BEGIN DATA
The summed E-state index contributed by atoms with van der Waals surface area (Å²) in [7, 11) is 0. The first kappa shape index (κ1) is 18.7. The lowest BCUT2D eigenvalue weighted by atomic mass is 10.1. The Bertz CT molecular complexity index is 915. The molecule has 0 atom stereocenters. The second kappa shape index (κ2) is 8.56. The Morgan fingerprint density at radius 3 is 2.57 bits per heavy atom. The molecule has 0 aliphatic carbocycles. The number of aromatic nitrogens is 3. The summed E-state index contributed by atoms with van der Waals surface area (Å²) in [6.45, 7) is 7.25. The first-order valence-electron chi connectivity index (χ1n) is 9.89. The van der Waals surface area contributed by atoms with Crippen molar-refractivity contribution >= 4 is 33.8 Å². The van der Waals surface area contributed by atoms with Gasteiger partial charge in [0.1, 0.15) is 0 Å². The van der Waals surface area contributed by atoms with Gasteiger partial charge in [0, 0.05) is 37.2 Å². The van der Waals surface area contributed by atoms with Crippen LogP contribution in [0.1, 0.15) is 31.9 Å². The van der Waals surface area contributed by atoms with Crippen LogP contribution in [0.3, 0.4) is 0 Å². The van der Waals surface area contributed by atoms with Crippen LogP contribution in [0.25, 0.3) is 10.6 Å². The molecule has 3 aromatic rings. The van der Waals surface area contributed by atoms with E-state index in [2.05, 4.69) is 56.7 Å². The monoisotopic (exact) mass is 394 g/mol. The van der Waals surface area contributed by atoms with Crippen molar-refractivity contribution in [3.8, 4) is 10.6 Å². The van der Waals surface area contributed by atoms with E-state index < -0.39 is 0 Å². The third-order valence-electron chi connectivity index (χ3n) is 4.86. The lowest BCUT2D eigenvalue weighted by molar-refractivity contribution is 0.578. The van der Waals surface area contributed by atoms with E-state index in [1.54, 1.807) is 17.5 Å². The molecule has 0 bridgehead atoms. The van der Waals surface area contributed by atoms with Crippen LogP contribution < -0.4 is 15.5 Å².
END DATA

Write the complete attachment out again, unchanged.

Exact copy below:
The summed E-state index contributed by atoms with van der Waals surface area (Å²) in [7, 11) is 0. The first kappa shape index (κ1) is 18.7. The lowest BCUT2D eigenvalue weighted by atomic mass is 10.1. The Bertz CT molecular complexity index is 915. The molecule has 0 atom stereocenters. The second kappa shape index (κ2) is 8.56. The Morgan fingerprint density at radius 3 is 2.57 bits per heavy atom. The molecule has 0 aliphatic carbocycles. The number of aromatic nitrogens is 3. The summed E-state index contributed by atoms with van der Waals surface area (Å²) in [6.45, 7) is 7.25. The first-order valence-electron chi connectivity index (χ1n) is 9.89. The van der Waals surface area contributed by atoms with Crippen molar-refractivity contribution >= 4 is 33.8 Å². The van der Waals surface area contributed by atoms with Gasteiger partial charge in [0.1, 0.15) is 0 Å². The van der Waals surface area contributed by atoms with Gasteiger partial charge in [0, 0.05) is 37.2 Å². The van der Waals surface area contributed by atoms with Crippen LogP contribution in [0.1, 0.15) is 31.9 Å². The van der Waals surface area contributed by atoms with Crippen LogP contribution in [0.3, 0.4) is 0 Å². The van der Waals surface area contributed by atoms with Crippen LogP contribution in [0.25, 0.3) is 10.6 Å². The molecule has 3 aromatic rings. The van der Waals surface area contributed by atoms with E-state index in [2.05, 4.69) is 56.7 Å². The monoisotopic (exact) mass is 394 g/mol. The van der Waals surface area contributed by atoms with Crippen molar-refractivity contribution in [3.8, 4) is 10.6 Å². The van der Waals surface area contributed by atoms with E-state index < -0.39 is 0 Å². The third-order valence-electron chi connectivity index (χ3n) is 4.86. The lowest BCUT2D eigenvalue weighted by molar-refractivity contribution is 0.578. The van der Waals surface area contributed by atoms with E-state index in [1.54, 1.807) is 17.5 Å². The molecule has 0 bridgehead atoms. The van der Waals surface area contributed by atoms with Crippen LogP contribution < -0.4 is 15.5 Å².